For the unfamiliar, I'll paraphrase my review from a few issues ago: "Motley Hatchet, ZZ/DC, Motor City Mountain ..." That oughta give ya an idea of what to expect.

Pat Dull and his Media Whores
These guys took the stage like a big time act with the band starting off the tune and Mr. Dull running out just in time to dip the mic stand and get on with the singing like a rock 'n' roll superstar. While Dull kept singing he and an on stage crewman got his guitar strapped on ... with only a bit of fumbling. It was all rather endearing and fun. The Whores showed their muscle and their sensitive side.

Guitarist JD Whore has cornered me -- and he's someone ya don't particularly wanna be cornered by -- concerning my liking Whores. As I told him, there are several songs I really like ... and several I, uh ... Hey, look over there! Isn't that Ace Frehley? ... But Friday they played many of my personal favorites, including "Oh Robyn", "Declaration" and "You!", so I was perty happy.

Pretty Mighty Mighty
Ok, this was one of my other "don't miss" spots. PMM on the big stage! They did all the newer favorites: the local radio hit "Ski Instructor;" the Web hits "Best of the Worst" and "Black Jack Mastered." The big moment was right after one of my personal favorites, the oft not played "Tidal Wave." Drummer Neal came to the front of the stage to proposed to his longtime girlfriend. After a bit of nervous searching and waiting in the dark, she appeared at the stage with a big kiss and a yes for Neal. Congrats!

Yeah, I've been a PMM fan fer years ... since 1993 or so. They were actually the first band I did a Web site for. Over those years, guitarist/vocalist Jon Chinn and the rest of the band have developed into the best songwriters/lyricists in Columbus. Common comparisons and influences would be the Dambuiders, My Bloody Valentine and Bob Mould. PMM may use violin on every song and play with sound, structure, time signature and instrumentation like some of those bands, but it's still a difficult comparison. I guess I enjoy the challenge.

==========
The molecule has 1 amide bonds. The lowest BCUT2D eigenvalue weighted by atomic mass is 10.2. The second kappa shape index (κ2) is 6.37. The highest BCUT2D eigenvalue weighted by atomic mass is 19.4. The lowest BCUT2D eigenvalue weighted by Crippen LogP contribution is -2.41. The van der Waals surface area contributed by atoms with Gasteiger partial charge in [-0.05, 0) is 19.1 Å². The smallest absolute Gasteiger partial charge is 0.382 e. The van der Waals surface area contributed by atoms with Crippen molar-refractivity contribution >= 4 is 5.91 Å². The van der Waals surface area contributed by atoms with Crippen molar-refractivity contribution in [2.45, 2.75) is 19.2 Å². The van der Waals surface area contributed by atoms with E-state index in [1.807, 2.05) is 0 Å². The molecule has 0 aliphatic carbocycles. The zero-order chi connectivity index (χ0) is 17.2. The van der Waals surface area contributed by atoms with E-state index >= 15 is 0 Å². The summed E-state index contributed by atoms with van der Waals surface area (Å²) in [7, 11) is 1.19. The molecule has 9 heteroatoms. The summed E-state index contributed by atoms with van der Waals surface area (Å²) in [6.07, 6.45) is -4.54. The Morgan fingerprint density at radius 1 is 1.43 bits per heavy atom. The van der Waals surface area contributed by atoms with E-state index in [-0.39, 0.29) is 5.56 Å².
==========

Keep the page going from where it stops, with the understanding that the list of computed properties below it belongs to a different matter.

Watershed
By the time Watershed hit the stage I had stumbled into a friend's girlfriend. Neither of us were fans of Watershed's Midwest pop rock. I felt the boredom set in when the light show began. Yep, even before the band hit the stage. During the first tune we decided to catch Tim Easton and friends at Little Brother's since we had missed his set earlier today.

New Basics Brass Band
Well, on the way out we did have to make a relief stop by the Gazebo. Blame it on the beer. While I waited, I took in a bit of the New Basics. They still have that penchant for anything that makes ya wanna at least tap yer foot. Though I was too far away to make out everything in the dark, NBBB is generally an all-brass horn band with the exception of the drummer. Instead of bass, they have a tuba ... and it works. It's often like a fun mini-marching band playing some Clinton funk. Other times it's more on the order of Ellington or some good ol' ragtime.


SATURDAY

Jazz To Go Big Band
I got to the fest just after 1pm Saturday. As I wandered by the jazz tent I saw some old friends tending the beer. When they got busy I turned my focus to the Jazz To Go Big Band. I ended up taking a seat to watch and relax. I only caught a couple tunes, but I've always had a weakness for big bands. I think it's all them horns. (Um, I was an alto, bari and tenor sax player for several years in my formative years.) The fact that they were "taking on Mingus" was perty intriguing too. Mingus wrote some of the "tastiest" music around. Yeah, it was jazz, but sometimes it was classical, blues an avant-garde too. Unfortunately I didn't really hear enough of the band to get into it and I think I was still waking up.

Daniel Kelly